Pixel Vision in Hailan's Works
Wang Jing | Jan 5, 2019

I was surprised by both the quantity and the quality when Hailan showed me the canvas works she has produced in the past year and a half. I also felt it is most natural for Hailan to have found her identity as an artist, an identity that had been hidden under her professional look in the business world. It is commendable for Hailan to put her true passion and dream into concrete, well executed actions.

 

From her early series of works Lost in Words to the most recent Pixel Vision, Hailan has demonstrated her capacity of developing a unique artistic language in a short period of time. The artist’s language is not only highly sophisticated and recognizable, but also matches her own personal style as a young, fashionable woman. In contrast to the clean, saturated color tones that serve as the background for her works, the images she has selected to portray reflect a wide range of contents, often with ambiguous form. Most importantly, she has found her own expression of the world around her, using a plurality of dots, or pixels, as the key elements in her works.

 

Pixels are the building blocks for all digital images; the more pixels, the more detailed images are presented. Digital images are changing the way we observe and understand the world around us today with a trend toward higher and higher resolutions. Almost all of the images we see nowadays are aimed at approximating reality to its ultimate extreme. Google’s revolutionary technology RAISR (Rapid and Accurate Image Super-Resolution) is able to transform low quality images to high resolution pictures. Compared to low resolution images, high definition images express a closer approximation of reality with far greater details and subtle changes in color. Working in the other direction, by reducing the number of dots, excessive and irrelevant information and details are filtered out. This reversion might serve well as a tool against the era of information overabundance.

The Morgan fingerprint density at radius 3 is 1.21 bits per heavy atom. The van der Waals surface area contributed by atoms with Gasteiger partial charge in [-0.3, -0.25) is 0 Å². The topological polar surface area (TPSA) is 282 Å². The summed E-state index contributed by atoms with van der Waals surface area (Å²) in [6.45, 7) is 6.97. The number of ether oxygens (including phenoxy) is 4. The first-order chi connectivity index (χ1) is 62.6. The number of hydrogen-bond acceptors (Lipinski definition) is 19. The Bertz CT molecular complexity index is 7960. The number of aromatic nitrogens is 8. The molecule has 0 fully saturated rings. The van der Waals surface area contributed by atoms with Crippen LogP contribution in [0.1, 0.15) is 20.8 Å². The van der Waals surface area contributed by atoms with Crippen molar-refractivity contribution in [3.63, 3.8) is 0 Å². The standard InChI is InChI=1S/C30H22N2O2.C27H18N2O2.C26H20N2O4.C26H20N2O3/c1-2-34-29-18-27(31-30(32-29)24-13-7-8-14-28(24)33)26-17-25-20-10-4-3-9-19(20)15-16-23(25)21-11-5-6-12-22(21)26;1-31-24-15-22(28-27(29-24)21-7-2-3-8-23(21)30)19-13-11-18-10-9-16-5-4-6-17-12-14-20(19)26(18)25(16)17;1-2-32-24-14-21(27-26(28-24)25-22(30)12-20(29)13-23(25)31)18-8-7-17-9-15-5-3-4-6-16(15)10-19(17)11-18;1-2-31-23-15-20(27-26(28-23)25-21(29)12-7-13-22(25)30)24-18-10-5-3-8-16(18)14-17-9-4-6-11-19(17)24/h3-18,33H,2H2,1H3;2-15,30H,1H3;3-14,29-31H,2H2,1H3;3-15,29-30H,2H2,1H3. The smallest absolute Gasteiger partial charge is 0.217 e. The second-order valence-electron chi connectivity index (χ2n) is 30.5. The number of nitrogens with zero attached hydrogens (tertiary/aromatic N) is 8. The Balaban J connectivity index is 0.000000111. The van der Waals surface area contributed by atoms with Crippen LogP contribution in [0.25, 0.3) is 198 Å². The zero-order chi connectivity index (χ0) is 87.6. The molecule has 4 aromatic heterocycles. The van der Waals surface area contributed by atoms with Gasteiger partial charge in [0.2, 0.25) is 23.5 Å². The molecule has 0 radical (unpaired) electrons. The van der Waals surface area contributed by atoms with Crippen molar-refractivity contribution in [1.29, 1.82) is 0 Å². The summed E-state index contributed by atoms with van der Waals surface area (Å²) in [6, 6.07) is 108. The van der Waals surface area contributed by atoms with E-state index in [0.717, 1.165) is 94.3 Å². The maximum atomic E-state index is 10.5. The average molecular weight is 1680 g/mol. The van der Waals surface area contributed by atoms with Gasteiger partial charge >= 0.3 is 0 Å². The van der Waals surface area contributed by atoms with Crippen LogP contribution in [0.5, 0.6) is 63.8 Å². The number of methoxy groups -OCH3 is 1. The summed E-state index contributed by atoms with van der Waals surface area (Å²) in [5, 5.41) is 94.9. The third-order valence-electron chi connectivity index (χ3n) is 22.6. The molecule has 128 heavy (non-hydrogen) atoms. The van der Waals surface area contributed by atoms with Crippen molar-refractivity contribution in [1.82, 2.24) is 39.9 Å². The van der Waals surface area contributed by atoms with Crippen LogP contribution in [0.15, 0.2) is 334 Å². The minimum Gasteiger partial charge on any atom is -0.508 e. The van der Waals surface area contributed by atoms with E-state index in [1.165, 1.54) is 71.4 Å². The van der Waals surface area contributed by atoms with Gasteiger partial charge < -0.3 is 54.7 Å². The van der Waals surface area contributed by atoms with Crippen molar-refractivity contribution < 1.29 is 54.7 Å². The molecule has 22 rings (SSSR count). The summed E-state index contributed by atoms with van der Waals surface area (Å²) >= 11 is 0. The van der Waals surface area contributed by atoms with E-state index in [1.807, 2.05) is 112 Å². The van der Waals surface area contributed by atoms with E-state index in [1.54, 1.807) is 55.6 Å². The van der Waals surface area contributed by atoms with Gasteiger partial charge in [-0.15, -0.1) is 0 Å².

Hailan’s latest works adopt the use of pixels - what one might call basic building blocks of the digital generation - as the personal signature in Pixel Vision. By transforming real life pictures to lower definition analogue, monochromatic images on canvas, she strips the images of vast amounts of information contained in reality to simpler forms. The information removed by the artist requires individual viewers to piece together the work. 

 

About author 

Wang Jing

Founding Editor in Chief, Orient Masters, Today Art Museum

Executive publisher and Chief Editor, Independent magazine Scope

Chief Editor, Official website of CAFA Art Museum